The group of 10 girls who went missing in the lower Kaimais last night have returned with their fellow classmates to the Ngamuwahine Lodge campsite today.
The Tauranga Intermediate students aged 11 and 12-years-old went missing in the bush while undertaking a fauna exercise as part of a school camp on Tuesday.
A search and rescue effort was mounted when the group failed to return around lunchtime.
The group of students were located by a field team at about 8pm “wet, cold and generally in good spirits” and marched out of the bush to be reunited with parents just after 10.30pm.
Operations manager for Tauranga Search and Rescue Bob Mankelow says the girls were found 10km from the lodge and did not have an adult with them, were wearing light clothing and some were in bare feet.
“They’d run out of daylight basically.
“Once they realised they made a mistake they didn’t correct it by going back.”
Speaking with SunLive today Tauranga Intermediate principal Brian Diver says the girls did everything right except they kept walking.
“I take my hat off to the kids, they followed the procedure we told them. That is, stick together, don’t ever split up,” says Brian.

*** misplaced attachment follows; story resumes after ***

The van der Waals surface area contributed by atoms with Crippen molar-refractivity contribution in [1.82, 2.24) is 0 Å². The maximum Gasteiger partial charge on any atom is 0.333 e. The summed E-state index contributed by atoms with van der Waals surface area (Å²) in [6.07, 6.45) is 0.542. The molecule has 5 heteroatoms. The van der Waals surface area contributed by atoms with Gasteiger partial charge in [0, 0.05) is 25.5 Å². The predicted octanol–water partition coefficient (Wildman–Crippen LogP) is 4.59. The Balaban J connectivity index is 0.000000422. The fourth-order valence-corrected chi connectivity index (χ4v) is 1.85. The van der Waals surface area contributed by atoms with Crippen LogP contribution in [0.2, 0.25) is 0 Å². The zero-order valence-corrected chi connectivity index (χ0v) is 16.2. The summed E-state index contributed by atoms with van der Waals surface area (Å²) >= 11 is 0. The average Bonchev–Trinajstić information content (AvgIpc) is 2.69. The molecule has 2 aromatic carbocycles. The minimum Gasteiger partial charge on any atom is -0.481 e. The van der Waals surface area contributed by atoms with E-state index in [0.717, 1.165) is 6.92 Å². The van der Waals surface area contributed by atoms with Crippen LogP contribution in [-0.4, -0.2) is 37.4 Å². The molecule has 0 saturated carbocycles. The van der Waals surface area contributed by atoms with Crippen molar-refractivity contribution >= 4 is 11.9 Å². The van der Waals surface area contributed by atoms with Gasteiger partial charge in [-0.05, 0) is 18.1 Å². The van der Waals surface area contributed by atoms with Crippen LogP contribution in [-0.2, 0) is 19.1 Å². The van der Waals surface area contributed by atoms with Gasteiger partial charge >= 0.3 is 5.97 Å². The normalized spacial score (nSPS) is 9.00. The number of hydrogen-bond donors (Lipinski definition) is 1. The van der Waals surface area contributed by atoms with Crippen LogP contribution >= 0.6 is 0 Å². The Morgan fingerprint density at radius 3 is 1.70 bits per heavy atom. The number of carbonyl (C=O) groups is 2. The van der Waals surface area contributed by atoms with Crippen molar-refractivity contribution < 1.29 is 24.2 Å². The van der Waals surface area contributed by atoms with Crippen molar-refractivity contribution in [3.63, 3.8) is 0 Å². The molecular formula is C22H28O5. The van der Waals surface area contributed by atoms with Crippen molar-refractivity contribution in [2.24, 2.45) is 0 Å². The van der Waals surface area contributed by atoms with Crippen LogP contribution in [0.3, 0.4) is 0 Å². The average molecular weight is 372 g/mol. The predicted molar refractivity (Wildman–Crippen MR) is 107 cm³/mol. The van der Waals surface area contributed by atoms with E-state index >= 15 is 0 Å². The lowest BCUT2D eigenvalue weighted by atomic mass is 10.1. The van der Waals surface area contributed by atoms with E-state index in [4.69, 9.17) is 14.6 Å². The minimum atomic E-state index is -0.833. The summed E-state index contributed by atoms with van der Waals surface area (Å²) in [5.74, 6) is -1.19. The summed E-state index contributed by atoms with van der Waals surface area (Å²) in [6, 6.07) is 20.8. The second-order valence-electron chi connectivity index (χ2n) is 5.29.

“One thing they did do was they kept walking, and they walked a long way into the bush, so by the time the Search & Rescue ground party found them they had to march them out again.”
The girls were among 50 students from Tauranga Intermediate doing fauna observation near the bush edge in the lower Kaimais while on an annual school camp at the lodge.
They were supervised by three adults and one parent.
“This group wandered off a side path,” says Brian.
“The kids had instructions they were to rendezvous at the bridge at a certain time. The staff realised the ten were missing and conducted their own search, they went up the loop track to raise the kids.”
Brian says when teachers realised they could not locate the children they contacted the specialised Education Outside the Classroom teacher who raised the alarm with police and Land Search and Rescue.
A search party entered the bush soon after it got dark with the assistance of the TrustPower TECT Rescue helicopter and Auckland based Eagle helicopter.
The girls were found by a land rescue member at 7.50pm and walked out of the bush to be reunited with parents and teachers at the lodge at 10.40pm.
The students were given a complete medical exam before returned to their parents “fit and well, and in good spirits”.
“I was really surprised at their resilience, because they had done a fair bit of hiking,” says Brian.
“And they are all returning to camp today.
“Everything’s calmed down now, and we had a safe conclusion which is the main thing.
“We are having a de-brief today, but basically they just wandered off.”
Brain wants to thank the Tauranga Police, the TrustPower TECT rescue helicopter, the Eagle, the Four Wheel Drive Club, Ken Curtis Buses, and Tauranga Intermediate staff and parents.
“Because their exemplary co-ordinated service led to the incident being brought to a quick conclusion without anybody being harmed.”